Cold in July is currently on release.
A big thanks to FrightFest for putting on the screening and the Q&A. Tickets have just gone on sale for their annual London Film Festival. Find out how to buy tickets here.
Brought To You By wayfarer at 16:46
Saturday, 31 May 2014
It’d be very easy for me to compare the comic book two parter, originally published in Uncanny X-Men 141/142 (Volume one, of course). After all, it’s one of my favourite stories. But, the movie stands on its own and is more of a sequel to First Class than the previous X-Men movies.
That said, as this is a feature review, I will just mention the cool bits of the original story. What draws you immediately to the comic books are the covers. Uncanny X-Men has had some of the best covers and also some of the worst; the X-Babies comes to mind. The Days of Future Past delivered on the tag lines. Issue 141 is my all time favourite X-Men cover, with an older looking Kitty Pryde, and Wolverine (wearing a fur lined flight jacket) standing in front of a wanted poster, illuminated by a search light, that includes mutant and “normal” superheroes pictures, with either “Apprehended” on the face, or “Slain”. The second issue, 151, shows Wolverine being blasted by a Sentinel energy beam, with a tagline that says; “This Issue everybody dies!” Grim stuff.
The opening images of hundreds of bodies being discarded into pits, showing the extent of a Genocidal policy is another Singer representation of a World War 2 atrocity that has even more resonance now, with extreme Right-wing views getting more support. With the ever increasing developments in A.I. and the potential for it to run amok, this story is still timely. Imagine 20 foot robots hunting down immigrants. It’s not difficult to do. In America alone they could be used along the Mexican border.
The threat of the Sentinels, and the damage that they’ve caused, is conveyed very quickly in the opening act. Future X-Men, including Blink and Bishop are protecting Professor X, and Magneto (the old timers, basically) and working out ways to outwit the Sentinels. But, their days are numbered. It’s clear that the Sentinels are learning and adapting too damn quickly. Converting their current strategy, of sending people back in time to work out how to avoid the robots, it’s decided to use Wolverine for a much longer trip in order to change their future. Dodgy time travel theory aside, it makes sense for Wolverine to travel back in time, instead of another character due to his healing factor. Logan is also the most popular and interesting character for this to happen to. What follows are opportunities for humour, peppered along the way, such as his “first” meeting with Hank McCoy.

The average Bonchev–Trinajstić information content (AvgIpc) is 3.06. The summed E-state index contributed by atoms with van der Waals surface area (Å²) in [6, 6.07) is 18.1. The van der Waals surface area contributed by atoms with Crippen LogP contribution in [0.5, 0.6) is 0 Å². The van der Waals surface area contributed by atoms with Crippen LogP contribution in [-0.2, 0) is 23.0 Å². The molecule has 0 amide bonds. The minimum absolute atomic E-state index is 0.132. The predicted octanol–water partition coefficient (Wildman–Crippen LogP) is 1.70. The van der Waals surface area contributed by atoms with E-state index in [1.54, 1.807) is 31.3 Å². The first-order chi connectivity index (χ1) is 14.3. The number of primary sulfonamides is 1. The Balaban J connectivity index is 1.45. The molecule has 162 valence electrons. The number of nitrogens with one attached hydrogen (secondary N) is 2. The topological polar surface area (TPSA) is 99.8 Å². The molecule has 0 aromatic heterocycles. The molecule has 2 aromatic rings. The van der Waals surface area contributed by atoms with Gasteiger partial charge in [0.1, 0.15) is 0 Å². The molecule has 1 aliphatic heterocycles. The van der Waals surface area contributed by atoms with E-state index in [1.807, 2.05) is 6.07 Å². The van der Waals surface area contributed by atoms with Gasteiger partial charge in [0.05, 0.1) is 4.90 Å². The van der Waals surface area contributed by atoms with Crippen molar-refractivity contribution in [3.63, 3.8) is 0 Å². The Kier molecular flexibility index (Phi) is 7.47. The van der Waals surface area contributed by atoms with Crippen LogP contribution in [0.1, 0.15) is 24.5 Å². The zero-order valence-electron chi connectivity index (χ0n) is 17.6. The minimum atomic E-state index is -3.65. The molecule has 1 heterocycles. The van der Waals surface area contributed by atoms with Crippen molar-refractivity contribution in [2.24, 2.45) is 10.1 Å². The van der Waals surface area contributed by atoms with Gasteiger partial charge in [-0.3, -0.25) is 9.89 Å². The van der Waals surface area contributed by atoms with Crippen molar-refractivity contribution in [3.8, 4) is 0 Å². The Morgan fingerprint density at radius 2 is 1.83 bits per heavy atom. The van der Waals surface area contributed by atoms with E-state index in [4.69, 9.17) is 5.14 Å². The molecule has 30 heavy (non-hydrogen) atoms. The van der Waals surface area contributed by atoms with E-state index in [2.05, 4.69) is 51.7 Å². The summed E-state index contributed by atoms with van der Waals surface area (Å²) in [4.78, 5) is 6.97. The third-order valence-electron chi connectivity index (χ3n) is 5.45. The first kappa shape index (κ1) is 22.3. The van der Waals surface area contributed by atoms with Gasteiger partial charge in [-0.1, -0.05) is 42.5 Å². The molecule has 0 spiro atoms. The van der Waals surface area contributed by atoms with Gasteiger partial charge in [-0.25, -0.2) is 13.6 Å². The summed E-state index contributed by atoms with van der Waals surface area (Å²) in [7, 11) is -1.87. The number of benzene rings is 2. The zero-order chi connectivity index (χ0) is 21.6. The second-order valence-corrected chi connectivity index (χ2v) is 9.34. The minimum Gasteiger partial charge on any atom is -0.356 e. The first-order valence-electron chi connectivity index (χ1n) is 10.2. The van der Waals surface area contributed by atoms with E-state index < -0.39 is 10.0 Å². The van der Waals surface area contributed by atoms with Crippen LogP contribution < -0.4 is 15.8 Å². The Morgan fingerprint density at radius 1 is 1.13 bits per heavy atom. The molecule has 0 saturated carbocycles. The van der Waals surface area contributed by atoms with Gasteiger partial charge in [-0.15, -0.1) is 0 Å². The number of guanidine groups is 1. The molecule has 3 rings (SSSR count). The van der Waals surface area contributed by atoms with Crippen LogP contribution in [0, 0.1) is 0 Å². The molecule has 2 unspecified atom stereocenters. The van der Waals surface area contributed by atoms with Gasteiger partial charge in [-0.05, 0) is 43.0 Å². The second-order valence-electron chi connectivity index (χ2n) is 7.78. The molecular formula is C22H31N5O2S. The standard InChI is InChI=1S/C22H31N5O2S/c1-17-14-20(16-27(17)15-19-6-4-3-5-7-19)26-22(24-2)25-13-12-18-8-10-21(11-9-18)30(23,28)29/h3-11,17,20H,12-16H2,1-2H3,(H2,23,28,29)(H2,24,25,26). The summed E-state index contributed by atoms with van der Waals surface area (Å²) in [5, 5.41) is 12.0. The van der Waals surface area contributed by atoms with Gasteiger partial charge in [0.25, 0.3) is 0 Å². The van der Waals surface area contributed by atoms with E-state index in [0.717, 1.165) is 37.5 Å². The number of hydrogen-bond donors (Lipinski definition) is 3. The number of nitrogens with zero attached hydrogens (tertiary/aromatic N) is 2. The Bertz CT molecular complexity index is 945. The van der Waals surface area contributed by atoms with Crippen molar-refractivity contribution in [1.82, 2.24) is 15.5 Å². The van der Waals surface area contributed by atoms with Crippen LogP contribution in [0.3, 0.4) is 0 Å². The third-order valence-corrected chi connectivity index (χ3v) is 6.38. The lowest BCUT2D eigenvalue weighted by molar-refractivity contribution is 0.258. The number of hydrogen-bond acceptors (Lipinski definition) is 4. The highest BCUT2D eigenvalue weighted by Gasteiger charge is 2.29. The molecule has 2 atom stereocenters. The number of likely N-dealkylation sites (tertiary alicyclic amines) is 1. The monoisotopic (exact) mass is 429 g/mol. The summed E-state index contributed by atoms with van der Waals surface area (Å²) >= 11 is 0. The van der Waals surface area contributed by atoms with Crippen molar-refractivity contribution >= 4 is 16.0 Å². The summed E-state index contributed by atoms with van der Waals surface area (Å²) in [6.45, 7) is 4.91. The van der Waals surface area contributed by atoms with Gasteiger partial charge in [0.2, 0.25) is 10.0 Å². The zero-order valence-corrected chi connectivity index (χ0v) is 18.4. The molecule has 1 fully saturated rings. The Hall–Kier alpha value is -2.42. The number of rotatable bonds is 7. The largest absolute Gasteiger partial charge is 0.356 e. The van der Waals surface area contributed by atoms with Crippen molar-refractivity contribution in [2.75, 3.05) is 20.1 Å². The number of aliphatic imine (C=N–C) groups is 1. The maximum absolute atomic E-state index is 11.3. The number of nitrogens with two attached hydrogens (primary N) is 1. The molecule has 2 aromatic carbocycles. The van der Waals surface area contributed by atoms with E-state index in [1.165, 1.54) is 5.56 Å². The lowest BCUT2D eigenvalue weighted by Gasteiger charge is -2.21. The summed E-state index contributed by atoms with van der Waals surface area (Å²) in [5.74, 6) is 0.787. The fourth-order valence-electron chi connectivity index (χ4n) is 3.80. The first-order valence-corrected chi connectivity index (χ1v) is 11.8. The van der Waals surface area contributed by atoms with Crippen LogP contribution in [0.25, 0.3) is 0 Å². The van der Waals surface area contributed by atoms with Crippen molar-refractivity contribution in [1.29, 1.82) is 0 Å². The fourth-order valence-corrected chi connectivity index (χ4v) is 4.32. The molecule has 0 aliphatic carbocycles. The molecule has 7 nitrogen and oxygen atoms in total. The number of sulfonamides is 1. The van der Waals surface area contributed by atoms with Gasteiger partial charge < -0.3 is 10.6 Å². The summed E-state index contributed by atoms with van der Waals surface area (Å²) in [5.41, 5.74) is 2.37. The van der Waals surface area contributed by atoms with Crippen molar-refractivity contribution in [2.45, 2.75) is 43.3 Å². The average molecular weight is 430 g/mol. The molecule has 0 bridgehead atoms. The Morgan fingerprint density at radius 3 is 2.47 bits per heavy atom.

Peter Dinklage is one of my favourite character actors alive today. I first noticed his skill, as an actor in Nip/Tuck. Then, like everyone else, I enjoyed his performance as Tyrion Lannister, in Game of Thrones. In this he plays Bolivar Trask, the creator of the Sentinel program and (unknowingly) the cause of such a bleak future. Like William Stryker, Trask thinks he’s saving humanity but he goes about it in such a misguided amoral way; carving up mutants on lab tables is not a benevolent way of addressing the matter. Nor is creating an army of killer robots. So, Mystique takes it upon herself to stop him. Logan is out to stop her. What follows is an entertaining and slightly thought provoking movie. I say “slightly” because the audience is sophisticated enough, now, for it. Back in 1981, the comic book story caused a fan boy stir.